Women’s Equality or Public Financing? We Need Both

Women’s Equality or Public Financing? We Need Both

Women’s Equality or Public Financing? We Need Both

Republicans are obfuscating the debate by offering a false choice between gender equality and the public financing of elections, when really the two issues are deeply linked.


New York Governor Andrew Cuomo is seen before he presents his 2013–14 Executive Budget (AP Photo/Mike Groll)

You’ve got to hand it to them: Republicans know how to find connections between their issues—even if they’re of the perverse, dishonest variety. Last week, New York’s Democratic Governor Andrew Cuomo urged lawmakers, following Assemblyman Vito Lopez’s sexual harassment scandal, to pass a comprehensive women’s agenda. In a true feat of cynicism and obfuscation, the state GOP responded by attacking proposals for public financing of elections: “The height of hypocrisy is for Andrew Cuomo to claim to support women’s rights while asking New York’s women to spend their tax dollars on reelecting serial sex abuser Vito Lopez and his enabler [Assembly Speaker] Sheldon Silver.”

Needless to say, public financing of elections is not about drafting citizens to endorse particular politicians. Rather, devoting tax dollars to funding campaigns is a smart and urgent way to dilute the influence of big money, which warps our politics and makes citizens bystanders as the public coffers are drained to reward private donors. But there’s a larger lesson here.

As we’ve seen since Cuomo reached the Governor’s Mansion, there’s a big difference between what the governor backs on paper, and what he’s willing to put his considerable political muscle behind (more often than not, it’s “social issues” where Cuomo chooses to champion progressivism). Perhaps the governor believed all along (incorrectly) that he only had the power to pass one of these landmark pieces of legislation, and chose to put them both out there, thereby creating competition between the movements backing each. But we need campaign finance reform, and we need a Women’s Equality Act that takes on domestic violence, sexual harassment, workplace discrimination, pay inequity, and attacks on reproductive choice.

This situation offers a challenge to progressives, who too often allow themselves to be placed into single-issue silos, and thus pitted against each other. We should know by now that regressive policies usually hit women the hardest, and single moms are often the most acutely affected of all. When we treat “women’s issues” as distinct from clean elections, or labor, or foreign policy, we endanger women and hold back progress.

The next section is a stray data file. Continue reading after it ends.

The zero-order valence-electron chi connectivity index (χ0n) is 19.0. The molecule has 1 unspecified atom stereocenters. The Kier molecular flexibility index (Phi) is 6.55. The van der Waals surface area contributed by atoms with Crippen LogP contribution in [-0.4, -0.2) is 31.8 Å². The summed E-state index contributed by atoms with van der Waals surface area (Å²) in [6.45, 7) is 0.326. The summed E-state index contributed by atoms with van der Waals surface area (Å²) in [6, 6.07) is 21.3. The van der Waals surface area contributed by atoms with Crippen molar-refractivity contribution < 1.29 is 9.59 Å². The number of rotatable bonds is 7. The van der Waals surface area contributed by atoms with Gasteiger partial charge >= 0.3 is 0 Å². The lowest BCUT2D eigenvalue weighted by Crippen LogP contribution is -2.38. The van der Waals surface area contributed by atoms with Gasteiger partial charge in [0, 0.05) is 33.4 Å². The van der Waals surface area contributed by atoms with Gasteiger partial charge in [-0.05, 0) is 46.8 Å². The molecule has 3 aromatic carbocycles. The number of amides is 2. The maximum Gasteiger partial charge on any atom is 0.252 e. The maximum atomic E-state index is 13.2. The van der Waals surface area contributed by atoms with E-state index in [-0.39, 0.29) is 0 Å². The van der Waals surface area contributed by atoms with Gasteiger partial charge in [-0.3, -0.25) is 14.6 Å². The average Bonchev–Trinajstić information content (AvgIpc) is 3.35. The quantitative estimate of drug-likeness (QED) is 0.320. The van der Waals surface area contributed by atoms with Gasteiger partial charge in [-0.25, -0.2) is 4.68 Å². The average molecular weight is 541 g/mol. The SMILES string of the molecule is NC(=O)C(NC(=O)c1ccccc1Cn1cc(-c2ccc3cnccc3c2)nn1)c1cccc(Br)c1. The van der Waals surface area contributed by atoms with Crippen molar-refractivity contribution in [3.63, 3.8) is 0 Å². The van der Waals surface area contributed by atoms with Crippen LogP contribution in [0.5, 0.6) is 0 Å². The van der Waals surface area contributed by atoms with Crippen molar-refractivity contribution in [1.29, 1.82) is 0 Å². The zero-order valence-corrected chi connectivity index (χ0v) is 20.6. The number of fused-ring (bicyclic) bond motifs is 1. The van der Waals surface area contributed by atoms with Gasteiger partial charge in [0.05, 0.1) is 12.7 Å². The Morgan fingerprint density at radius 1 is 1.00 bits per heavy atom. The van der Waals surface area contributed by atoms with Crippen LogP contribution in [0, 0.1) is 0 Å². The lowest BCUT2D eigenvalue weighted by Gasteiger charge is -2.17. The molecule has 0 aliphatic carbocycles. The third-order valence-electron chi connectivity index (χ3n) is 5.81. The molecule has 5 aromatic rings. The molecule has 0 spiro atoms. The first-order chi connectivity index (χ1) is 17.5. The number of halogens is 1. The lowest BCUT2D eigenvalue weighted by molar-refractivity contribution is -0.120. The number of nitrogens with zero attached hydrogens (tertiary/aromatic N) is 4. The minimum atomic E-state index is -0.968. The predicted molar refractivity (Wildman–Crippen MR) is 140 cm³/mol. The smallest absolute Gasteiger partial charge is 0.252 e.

Defeat or delay for clean elections means fewer women in office. There is a ton of data that women candidates win at the same rates as men. The problem is, they don’t run at the same rates. And the #1 issue given by prospective women candidates who consider but then do not run is that they don’t think they can raise the necessary money. New York’s public financing proposal will, in fact, enable enormous numbers of women to run.

(At the moment, National Conference of State Legislatures data show that New York State, despite its progressive reputation, is tied with Arkansas for thirtieth place when it comes to the proportion of its legislature made up of women—New York City is further along. The three states with public financing—Arizona, Connecticut, and Maine—come in third, ninth and tenth, respectively.)

Just look at Arkansas, where last year the Democratic Party lost the state house for the first time since Reconstruction. Culprits include Koch brothers cash. Once elected, Republicans quickly passed a twelve-week abortion ban, a frontal assault on the lives and autonomy of women across the state. That blatantly unconstitutional law will also have to be defended in court. In austerity-era Arkansas, that will no doubt sap needed resources from already-hamstrung programs that women and children count on. For progressives, there may be single-issue campaigns, but there are rarely just single-issue defeats.

There is an alternative. Governor Cuomo has the chance to mount a real fight for a bolder agenda now. That includes centralizing women’s equality in his agenda, and pairing it with public financing, because they go hand in hand if we care about economic justice and social progress. In the meantime, it falls to the rest of us to build deeper ties, and a less compromised and compromising political movement—demanding a government that respects and reflects women’s dignity and autonomy at the workplace, the doctor’s office, and the ballot box. As history has taught us, an injury to one is an injury to all.

Governor Cuomo wants to get rid of that pesky Working Families Party, Katrina vanden Heuvel writes.

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Katrina vanden Heuvel
Editorial Director and Publisher, The Nation

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